Yale researchers develop wearable COVID-19 exposure detection device
In a recent study, researchers from the School of Public Health, the School of Engineering and Applied Science and the School of Medicine collaborated to create a device that detects potential COVID-19 exposure.
Courtesy of Dong Gao
A team of researchers at the School of Public Health, School of Engineering and Applied Science and School of Medicine recently developed the Fresh Air Clip, a device that helps to notify the wearer of potential SARS-CoV-2 exposure.
The Fresh Air Clip is an inexpensive and wearable device that captures airborne SARS-CoV-2 particles. An interdisciplinary Yale research team, headed by Krystal Pollit at the School of Public Health, developed and tested the device. The clip, smaller than an Apple Watch, can be attached to a collar or placed in a room to measure the levels of SARS-CoV-2 in the surrounding air. After a day or a few days, the clip can be sent to a lab to determine the presence of the virus using polymerase chain reaction — PCR — analysis.
“We know that people infected with COVID can release infectious aerosols and droplets in the air in expiratory activities like coughing, sneezing, even talking and breathing,” said Dong Gao, postdoctoral associate at the School of Public Health and one of the lead authors of the study. “The large droplets can settle out of the air very rapidly from second[s] to minutes, but the small aerosols can remain suspended in the air for a longer time period and can travel a long distance, leading to the transmission of SARS-CoV-2. Our study was to use the small Fresh Air Clip to detect the SARS-CoV-2 in the air.”
According to Gao, the total cost of the device will most likely be below $20. Besides the polymer surface inside, the clip has two other components: a case that is 3D printed with a “Y” and an attachment which makes the device wearable. When the analysis is done, Gao explained, only the inside is taken out, so the other components are reusable, which can further reduce costs.
The device is a passive sampler, meaning it does not contain any electronic components. The clip uses a polymer surface — polydimethylsiloxane, or PDMS — to capture the airborne viral particles.
Pollit, assistant professor of epidemiology and assistant professor in chemical and environmental engineering, has focused her research on airborne environmental contaminants and their connection to disease. She explained that PDMS was previously used for capturing airborne chemical contaminants.
“A natural pivot of the work that we have been wanting to go in, in respect to COVID, is to look at non-chemical environmental factors. … We expanded use of our wearable tools to look at respiratory viruses,” Pollit said.
To test the device, the researchers built a chamber that simulated exposure to SARS-CoV-2. They injected a known concentration of viral particles into the chamber, which acted as a rotating drum. The drum created an atmosphere where the airborne virus particles remained suspended. Then, the researchers looked at the rate of uptake of the viral particles by the device.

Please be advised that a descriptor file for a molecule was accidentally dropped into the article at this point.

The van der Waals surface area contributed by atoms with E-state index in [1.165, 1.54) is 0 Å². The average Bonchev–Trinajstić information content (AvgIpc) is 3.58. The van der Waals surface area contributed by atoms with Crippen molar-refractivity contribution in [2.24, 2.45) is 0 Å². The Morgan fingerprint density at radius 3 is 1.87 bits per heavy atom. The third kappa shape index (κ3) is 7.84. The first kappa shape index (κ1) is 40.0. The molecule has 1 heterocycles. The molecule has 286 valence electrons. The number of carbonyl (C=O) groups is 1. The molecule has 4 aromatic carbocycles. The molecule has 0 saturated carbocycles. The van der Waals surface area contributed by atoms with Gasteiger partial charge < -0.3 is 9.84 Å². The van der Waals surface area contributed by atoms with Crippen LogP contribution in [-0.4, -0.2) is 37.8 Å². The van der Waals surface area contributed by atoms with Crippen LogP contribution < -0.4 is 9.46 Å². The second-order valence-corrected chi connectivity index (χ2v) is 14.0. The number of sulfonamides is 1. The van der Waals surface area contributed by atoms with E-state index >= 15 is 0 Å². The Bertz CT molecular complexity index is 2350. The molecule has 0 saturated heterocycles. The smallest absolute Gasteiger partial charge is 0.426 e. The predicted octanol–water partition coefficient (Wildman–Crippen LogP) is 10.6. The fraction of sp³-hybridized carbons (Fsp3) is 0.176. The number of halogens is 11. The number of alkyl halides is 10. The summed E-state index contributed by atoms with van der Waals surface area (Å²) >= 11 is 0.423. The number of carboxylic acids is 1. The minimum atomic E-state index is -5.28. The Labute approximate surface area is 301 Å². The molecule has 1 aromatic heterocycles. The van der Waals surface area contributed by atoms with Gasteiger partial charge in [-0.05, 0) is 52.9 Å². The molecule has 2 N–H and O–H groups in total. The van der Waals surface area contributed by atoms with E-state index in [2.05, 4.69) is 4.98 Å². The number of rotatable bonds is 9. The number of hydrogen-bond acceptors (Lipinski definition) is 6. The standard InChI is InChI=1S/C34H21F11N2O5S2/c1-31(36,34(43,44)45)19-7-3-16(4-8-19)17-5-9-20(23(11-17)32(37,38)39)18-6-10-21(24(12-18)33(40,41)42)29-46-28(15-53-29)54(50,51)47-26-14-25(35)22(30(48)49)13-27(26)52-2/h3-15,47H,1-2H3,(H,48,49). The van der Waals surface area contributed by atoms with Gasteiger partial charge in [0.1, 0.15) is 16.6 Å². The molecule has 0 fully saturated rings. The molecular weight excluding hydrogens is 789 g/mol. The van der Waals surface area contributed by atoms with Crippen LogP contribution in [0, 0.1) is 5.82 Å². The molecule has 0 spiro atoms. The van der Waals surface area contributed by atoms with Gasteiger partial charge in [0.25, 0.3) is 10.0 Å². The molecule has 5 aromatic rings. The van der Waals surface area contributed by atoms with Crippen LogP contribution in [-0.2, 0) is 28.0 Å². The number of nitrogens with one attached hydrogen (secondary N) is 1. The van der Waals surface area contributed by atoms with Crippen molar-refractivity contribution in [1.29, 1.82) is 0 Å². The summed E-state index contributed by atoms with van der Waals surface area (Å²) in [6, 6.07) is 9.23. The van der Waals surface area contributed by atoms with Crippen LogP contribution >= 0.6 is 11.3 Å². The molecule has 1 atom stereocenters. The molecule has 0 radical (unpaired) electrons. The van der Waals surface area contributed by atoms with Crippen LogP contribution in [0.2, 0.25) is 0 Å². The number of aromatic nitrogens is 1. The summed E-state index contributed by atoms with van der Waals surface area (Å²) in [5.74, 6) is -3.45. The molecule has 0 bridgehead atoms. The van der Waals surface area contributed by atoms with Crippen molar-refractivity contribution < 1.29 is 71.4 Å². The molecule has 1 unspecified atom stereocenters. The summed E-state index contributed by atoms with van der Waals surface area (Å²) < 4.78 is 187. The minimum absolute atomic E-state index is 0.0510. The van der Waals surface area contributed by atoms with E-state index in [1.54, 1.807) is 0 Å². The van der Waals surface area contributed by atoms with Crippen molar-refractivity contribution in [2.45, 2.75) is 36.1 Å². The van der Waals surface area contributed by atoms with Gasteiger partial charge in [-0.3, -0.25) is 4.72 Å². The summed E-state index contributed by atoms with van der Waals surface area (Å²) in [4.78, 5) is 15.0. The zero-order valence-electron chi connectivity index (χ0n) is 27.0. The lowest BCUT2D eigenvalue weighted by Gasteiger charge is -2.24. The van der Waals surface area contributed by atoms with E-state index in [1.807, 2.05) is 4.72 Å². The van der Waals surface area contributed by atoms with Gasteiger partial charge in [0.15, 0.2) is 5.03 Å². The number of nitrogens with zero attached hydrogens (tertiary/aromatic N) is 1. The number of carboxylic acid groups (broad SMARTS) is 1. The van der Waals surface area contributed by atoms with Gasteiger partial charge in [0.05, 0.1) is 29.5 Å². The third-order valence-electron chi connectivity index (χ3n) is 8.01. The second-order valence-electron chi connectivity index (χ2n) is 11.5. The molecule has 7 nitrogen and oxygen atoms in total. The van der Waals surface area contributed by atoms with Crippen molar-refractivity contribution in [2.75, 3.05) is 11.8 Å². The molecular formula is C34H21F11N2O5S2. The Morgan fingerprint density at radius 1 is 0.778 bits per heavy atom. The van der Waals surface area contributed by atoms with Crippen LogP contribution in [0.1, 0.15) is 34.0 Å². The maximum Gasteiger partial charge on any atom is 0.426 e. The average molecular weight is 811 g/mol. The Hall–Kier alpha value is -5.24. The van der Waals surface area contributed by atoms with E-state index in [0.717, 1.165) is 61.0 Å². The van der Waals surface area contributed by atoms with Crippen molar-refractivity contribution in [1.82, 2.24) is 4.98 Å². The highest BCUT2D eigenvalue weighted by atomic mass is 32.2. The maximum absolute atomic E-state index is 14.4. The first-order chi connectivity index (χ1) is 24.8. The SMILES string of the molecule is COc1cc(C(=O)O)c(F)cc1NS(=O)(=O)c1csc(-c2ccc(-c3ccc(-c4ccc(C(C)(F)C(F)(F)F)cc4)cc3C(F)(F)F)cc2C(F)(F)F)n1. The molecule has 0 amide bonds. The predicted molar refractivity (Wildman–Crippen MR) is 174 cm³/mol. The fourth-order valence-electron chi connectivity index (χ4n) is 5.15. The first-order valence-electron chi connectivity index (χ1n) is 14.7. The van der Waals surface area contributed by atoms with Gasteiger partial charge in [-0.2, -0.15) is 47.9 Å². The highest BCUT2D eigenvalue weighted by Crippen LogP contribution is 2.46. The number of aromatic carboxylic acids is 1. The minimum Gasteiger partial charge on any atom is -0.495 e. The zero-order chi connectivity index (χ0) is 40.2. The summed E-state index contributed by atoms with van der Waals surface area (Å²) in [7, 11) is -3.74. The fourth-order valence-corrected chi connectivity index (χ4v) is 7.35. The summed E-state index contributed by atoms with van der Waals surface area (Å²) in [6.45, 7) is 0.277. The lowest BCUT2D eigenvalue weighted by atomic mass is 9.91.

The team also had restaurant servers, homeless shelter staff, health care workers and community members test the clips in the real-world environment. Sixty-two clips were returned and assessed, and researchers found five positive clips belonging to four restaurant servers and one homeless shelter staff member. The study states that “notably, two positive samples collected in restaurants with indoor dining were found to have high viral load when compared to the other samples (>100 copies per clip), suggestive of close contact with one or more infected individuals.”
The results from the study suggest that the device can detect infectious levels of SARS-CoV-2 exposure, but is also sensitive enough to detect sub-infectious exposure events — where chances of infection are relatively low.
“We can detect down to four copies of COVID per sampler,” said Darryl M. Angel, an environmental engineering doctoral candidate and one of the lead authors of the study. “Those are really low exposure levels. Those exposure levels are below the infectious dose of COVID.”
As Pollit outlined, these clips can be used in two main ways. First, individuals who are concerned about their exposure or often going into environments that they believe put them at higher risk can use the device. Second, clips can be placed in different locations such as hospitals as tools to evaluate risk. Pollit describes the benefit of “placing it into different high risk settings so we can work with administrators to better institute infectious control measures.” Some examples of these measures are the more defined use of personal protective equipment, enhanced ventilation and decreased occupancy.
The Yale New Haven Hospital provided support to the researchers by allowing them to deploy clips in the hospital settings. Two Yale College undergraduate students, Jacob Eldred ’24 and Kayley DeLay ’22, also assisted with the study. This team underscored the interdisciplinary nature of developing new technologies in the face of the ongoing pandemic.
Looking to the future of the device, Pollit said, “we are exploring the best path forward that we can make it the most widely available and still be able to accommodate people’s needs.”
On Jan. 26, the Centers for Disease Control and Prevention reported 561,181 new cases of COVID-19 in the United States.